RESTORATION AHEAD Ezekiel 33–36
“I will place over them . . . My servant David, and he will tend them . . . and be their shepherd” (Ezek. 34:23).Though Jerusalem was in ruins, God had not abandoned His people. However grim present circumstances may appear, there is always a future for the people of God.
From chapter 33 on, the prophecies in the Book of Ezekiel look forward. Prior to that Ezekiel focused his listeners’ attention on the history of sins that made Jerusalem’s imminent fall certain. But with the city fallen and the homeland depopulated, the prophet was able to speak about the future. God would restore scattered Israel. Many wonderful promises in these four chapters underscore this glorious hope. Yet the fate of the individual still rests on his or her personal choice, to hear and obey God’s Word, or to ignore and reject. For us too, Scripture is filled with promising tomorrows that we can claim. But today as in ancient Babylon, the experience of God’s blessing requires us to hear and to live by His Word.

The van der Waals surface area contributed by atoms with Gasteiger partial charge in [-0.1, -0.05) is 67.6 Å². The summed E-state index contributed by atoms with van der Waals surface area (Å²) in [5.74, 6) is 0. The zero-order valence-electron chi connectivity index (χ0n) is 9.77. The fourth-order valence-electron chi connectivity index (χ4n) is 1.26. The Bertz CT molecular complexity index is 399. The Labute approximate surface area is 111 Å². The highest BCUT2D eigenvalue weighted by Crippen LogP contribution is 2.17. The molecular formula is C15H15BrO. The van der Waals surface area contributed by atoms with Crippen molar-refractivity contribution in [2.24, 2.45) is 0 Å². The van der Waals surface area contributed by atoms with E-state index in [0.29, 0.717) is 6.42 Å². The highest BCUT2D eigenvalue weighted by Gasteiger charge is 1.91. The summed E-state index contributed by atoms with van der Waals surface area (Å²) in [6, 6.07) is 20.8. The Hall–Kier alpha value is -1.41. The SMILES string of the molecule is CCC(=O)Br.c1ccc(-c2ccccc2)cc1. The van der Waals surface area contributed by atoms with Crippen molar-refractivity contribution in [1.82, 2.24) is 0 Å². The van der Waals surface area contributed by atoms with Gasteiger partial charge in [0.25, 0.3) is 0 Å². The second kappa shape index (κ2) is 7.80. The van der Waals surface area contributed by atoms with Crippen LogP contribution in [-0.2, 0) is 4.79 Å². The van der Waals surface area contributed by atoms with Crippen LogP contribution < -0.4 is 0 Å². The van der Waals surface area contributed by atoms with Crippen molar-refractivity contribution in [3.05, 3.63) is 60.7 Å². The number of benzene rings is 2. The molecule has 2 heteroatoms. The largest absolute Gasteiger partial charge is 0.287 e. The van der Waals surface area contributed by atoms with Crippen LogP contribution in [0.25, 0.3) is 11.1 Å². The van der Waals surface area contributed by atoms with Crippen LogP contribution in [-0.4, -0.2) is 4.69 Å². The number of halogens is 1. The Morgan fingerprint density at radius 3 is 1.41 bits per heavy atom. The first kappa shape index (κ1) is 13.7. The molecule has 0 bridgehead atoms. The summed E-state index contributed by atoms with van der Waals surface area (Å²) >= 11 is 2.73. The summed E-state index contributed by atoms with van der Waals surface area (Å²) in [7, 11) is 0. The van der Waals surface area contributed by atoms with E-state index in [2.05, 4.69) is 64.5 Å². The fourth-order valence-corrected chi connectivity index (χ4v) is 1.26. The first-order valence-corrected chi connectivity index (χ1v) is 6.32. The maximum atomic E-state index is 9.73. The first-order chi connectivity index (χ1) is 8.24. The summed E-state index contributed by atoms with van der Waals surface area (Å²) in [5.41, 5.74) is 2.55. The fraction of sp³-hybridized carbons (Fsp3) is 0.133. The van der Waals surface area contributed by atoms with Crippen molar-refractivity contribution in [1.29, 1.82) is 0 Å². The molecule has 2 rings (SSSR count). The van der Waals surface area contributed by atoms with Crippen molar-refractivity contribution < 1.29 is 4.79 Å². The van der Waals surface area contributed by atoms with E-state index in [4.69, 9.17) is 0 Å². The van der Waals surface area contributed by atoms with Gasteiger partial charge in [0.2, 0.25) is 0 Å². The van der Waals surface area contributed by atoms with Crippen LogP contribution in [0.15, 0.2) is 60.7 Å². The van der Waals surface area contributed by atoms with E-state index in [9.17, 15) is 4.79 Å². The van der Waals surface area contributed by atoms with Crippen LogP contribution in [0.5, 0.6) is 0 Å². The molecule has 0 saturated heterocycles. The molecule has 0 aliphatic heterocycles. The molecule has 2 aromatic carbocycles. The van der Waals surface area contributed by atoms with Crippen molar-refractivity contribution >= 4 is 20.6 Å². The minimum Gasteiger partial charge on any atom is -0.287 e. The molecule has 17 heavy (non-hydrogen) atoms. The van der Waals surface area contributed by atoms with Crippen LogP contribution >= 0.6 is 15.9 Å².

Ezekiel began a new phase of his ministry by restating key truths: he was a watchman (33:1–11), and each individual was responsible to respond to God’s Word (vv. 12–20). To avoid Jerusalem’s fate, God’s people must take His Word to heart (vv. 27–33). God would replace wicked leaders with the Messiah (34:1–24), and there would be peace (vv. 25–31). Edom would fall (35:1–15), but the mountains of Israel would be cleansed and repopulated by a people transformed by the Lord (36:1–38).
Understanding the Text